JessEsq. hit the nail on the head, but to add in my two cents. In addition to the more immediate concerns about Medical Directives, Guardianships, etc., the will is about making the probate process easier for who you leave behind.  For example, you will need a will, or the probate process, to be able to sell real property that has the deceased name on it--no will just means that you're making more work for whoever gets the property.  Same thing for accounts that are not in your name, 401k docs, etc. 

A war story--A widow had to pay nearly 4 grand to buy out the nonexistent interest in real property of her infant son to be able to sell property she and her husband owner prior to marriage (by 1 month) because husband died sans will.  Why?  Well, real property owned prior to marriage passes to your children, not your spouse.  So a toddler owned half the home, but the interest that was "separate" was approximately $500.  But because he was a minor, the sale had to be approved by a court. 

Another thread is currently going on with a person who was "told 750-1000" for the cost of a will.  The lawyer then charged $2500 for the document.  The real problem isn't the overbilling (although, wow, that is a problem), but instead not having an agreement in writing up front-the first thing any lawyer should do.  A simple will package should absolutely be a flat fee purchase-not hourly.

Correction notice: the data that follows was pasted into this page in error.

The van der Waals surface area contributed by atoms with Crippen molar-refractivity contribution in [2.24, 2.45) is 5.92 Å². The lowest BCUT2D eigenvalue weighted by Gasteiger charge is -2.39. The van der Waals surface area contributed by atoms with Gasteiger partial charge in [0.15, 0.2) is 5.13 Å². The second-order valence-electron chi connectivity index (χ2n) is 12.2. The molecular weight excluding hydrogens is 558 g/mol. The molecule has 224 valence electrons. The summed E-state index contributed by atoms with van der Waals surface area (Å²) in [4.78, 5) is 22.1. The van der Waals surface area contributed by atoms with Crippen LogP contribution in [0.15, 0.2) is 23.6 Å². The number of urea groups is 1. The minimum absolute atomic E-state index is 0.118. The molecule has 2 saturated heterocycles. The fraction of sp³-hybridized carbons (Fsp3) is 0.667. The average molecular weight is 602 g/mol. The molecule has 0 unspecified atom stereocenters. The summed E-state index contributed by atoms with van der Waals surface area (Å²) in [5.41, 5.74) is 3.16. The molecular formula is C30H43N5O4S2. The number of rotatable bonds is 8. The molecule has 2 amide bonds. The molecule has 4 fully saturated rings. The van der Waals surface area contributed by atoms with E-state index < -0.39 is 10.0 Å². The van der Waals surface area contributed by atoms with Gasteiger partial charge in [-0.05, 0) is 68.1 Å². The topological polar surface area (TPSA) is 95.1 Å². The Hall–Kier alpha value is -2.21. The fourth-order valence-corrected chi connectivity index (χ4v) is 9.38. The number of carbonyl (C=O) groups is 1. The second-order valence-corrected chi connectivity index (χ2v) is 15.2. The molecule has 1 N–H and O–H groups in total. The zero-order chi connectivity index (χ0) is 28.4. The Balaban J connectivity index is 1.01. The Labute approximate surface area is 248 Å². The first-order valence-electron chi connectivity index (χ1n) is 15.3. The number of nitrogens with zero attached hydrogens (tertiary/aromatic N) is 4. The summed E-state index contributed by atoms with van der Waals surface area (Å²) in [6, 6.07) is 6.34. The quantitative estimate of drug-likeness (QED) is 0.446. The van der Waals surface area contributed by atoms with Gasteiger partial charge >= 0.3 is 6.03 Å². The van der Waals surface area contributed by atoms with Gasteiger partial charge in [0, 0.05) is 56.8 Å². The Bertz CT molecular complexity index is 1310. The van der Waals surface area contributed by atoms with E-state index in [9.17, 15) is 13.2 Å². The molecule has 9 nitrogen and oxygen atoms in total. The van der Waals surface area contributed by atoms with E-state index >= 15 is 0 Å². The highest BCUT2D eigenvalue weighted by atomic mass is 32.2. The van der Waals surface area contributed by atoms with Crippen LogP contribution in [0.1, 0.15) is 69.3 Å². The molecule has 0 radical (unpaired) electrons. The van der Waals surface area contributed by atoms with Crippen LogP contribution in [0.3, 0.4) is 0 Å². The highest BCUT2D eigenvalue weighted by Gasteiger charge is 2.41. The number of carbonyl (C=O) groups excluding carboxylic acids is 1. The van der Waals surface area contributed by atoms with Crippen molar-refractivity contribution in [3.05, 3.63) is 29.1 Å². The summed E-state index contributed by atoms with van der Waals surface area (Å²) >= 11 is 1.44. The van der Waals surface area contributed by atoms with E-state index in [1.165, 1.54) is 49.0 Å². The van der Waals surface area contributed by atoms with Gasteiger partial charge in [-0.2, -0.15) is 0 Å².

Lastly, do not do legal zoom.  My statement about needing documents to transfer real estate?  You know what, that's only for my state.  Legal zoom is boilerplate.  They give you a form, and you fill it out, then forget to have two witnesses sign it, have it notarized, and whadya know, you've got a piece of paper that says what you want, but doesn't prove what the court needs.  Legal Zoom is like going to WebMD instead of a doctor, but whatevs, vaccines cause autism, right?

To paraphrase the old Eli Whitney story, you're not paying for the document to be filled out, you're paying to have the questions asked and procedures followed to have the document filled out correctly.

Oh! good to know! I will make sure to avoid the online stuff then. Thank you all for the help!